The central food market in the Daghestani capital of Makhachkala has been temporarily closed by the authorities, as police conduct an inspection to find illegal workers.
Controversy surrounding commemorations for the 1992 Khojaly Massacre, which took place during the Nagorno-Karabakh War, has crept its way into Georgia. Despite a long record of peaceful coexistence between Georgia’s Armenian and Azerbaijani communities, a campaign calling for recognition of the tragedy as genocide has provoked indignation from activists.
Eighty-eight percent of eligible voters — 69 540 people — in the de facto Republic of Nagorno Karabakh voted to approve draft constitutional reforms in a referendum on 20 February. Once the results come into force, Karabakh will transition into a presidential system of government, and will change its name to the Republic to Artsakh.
Elchin Ismayilli, a journalist residing and working in the Ismayilli District of Azerbaijan, was arrested on 17 February charged with extortion, committed repeatedly, and abuse of power. Ismayilli denies the accusations and says his detention is connected to his work as a journalist.
Polls have opened in a referendum to amend the constitution of the de facto Republic of Nagorno Karabakh. If approved, the changes would create a presidential system of government, and change the name of the breakaway republic to Artsakh.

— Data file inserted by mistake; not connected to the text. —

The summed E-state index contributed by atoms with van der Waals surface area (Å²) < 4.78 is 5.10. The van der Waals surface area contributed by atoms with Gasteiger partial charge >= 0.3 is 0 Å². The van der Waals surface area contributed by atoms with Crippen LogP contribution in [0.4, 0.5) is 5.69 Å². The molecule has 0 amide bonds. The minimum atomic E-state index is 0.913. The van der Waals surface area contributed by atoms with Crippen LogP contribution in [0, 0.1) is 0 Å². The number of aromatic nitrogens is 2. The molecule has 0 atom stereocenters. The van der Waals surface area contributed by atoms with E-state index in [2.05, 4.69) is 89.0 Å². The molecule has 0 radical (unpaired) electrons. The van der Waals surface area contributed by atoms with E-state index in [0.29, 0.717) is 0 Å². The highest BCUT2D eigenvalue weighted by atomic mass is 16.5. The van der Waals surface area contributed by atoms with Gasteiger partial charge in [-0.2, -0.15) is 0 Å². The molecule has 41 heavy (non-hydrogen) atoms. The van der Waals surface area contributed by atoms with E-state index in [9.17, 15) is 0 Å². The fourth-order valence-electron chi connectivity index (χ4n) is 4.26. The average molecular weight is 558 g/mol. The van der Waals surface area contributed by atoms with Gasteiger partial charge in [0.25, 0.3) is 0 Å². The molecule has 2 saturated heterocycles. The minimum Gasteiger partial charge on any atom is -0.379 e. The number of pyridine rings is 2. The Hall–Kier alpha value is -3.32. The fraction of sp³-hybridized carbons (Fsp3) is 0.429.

Georgia ranks 13th in the world in economic freedom, according to the Index of Economic Freedom, an annual guide published by conservative American think-tank the Heritage Foundation. Meanwhile, Armenia came 33rd, Azerbaijan 68th, with Russia lagging behind at 113th, the third worst in Europe. Countries were scored from 0 to 100 in 12 components of economic freedom, with the average scores making up the country’s final ‘economic freedom score’.
Amnesty International has called on the authorities of Azerbaijan to immediately release popular blogger Aleksandr Lapshin. In a statement released by the rights group on 10 February, they claim that he faces ‘torture’ and an ‘unfair trial’, and has been refused permission to contact his wife.
Daghestan’s Interior Ministry Migration Service detained about 200 Azerbaijani nationals in the city of Derbent on 9 February, in order to inspect their work permits.
Women in Georgia very often lack a voice of their own. Their opinions, feelings, dreams, aspirations, and achievements can be conveyed by others, often the men around them. The Women in Georgia project gives a voice to these women, allowing them to tell their own stories — in their own words. The project collected 150 distinct stories from women throughout the country. Over the next few months, OC Media will bring you a selection of these stories, translated into English and Russian. Below, in her own words, is Shalala’s story.